FCE LTER Journal Articles


Spatiotemporal variation of the abundance of calcareous green macroalgae in the Florida Keys: A study of synchrony within a macroalgal functional-form group


The abundance of calcareous green algae was recorded quarterly at 28 sites within the Florida Keys National Marine Sanctuary (FKNMS) for a period of 7 years as part of a sea grass monitoring program. To evaluate the validity of using the functional-form group approach, we designed a sampling method that included the functional-form group and the component genera. This strategy enabled us to analyze the spatiotemporal patterns in the abundance of calcareous green algae as a group and to describe synchronous behavior among its genera through the application of a nonlinear regression model to both categories of data. Spatial analyses revealed that, in general, all genera displayed long-term trends of increasing abundance at most sites; however, at some sites the long-term trends for genera opposed one another. Strong synchrony in the timing of seasonal changes was found among all genera, possibly reflecting similar reproductive and seasonal growth pattern, but the variability in the magnitude of seasonal changes was very high among genera and sites. No spatial patterns were found in long-term or seasonal changes; the only significant relation detected was for slope, with sites closer to land showing higher values, suggesting that some factors associated with land proximity are affecting this increase. We conclude that the abundances of genera behaved differently from the functional-form group, indicating that the use of the functionalform group approach may be unsuitable to detect changes in sea grass community structure in the FKNMS at the existing temporal and spatial scale of the monitoring program.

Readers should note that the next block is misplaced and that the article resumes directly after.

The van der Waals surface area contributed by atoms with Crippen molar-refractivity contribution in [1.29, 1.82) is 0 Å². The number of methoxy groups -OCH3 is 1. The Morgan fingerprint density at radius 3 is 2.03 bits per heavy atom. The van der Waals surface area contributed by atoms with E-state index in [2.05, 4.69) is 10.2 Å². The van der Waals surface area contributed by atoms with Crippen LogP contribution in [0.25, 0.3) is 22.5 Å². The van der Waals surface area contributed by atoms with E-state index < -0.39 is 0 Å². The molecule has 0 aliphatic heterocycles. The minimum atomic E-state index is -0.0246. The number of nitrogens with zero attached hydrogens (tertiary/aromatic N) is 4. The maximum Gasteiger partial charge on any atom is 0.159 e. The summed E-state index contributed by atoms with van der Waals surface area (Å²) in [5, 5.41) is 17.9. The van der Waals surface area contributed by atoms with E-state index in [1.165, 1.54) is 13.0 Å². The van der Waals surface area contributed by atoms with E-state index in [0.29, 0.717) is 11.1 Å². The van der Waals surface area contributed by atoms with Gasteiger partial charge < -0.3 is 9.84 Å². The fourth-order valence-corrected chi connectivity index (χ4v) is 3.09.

This material is based upon work supported by the National Science Foundation through the Florida Coastal Everglades Long-Term Ecological Research program under Cooperative Agreements #DBI-0620409 and #DEB-9910514. Any opinions, findings, conclusions, or recommendations expressed in the material are those of the author(s) and do not necessarily reflect the views of the National Science Foundation.

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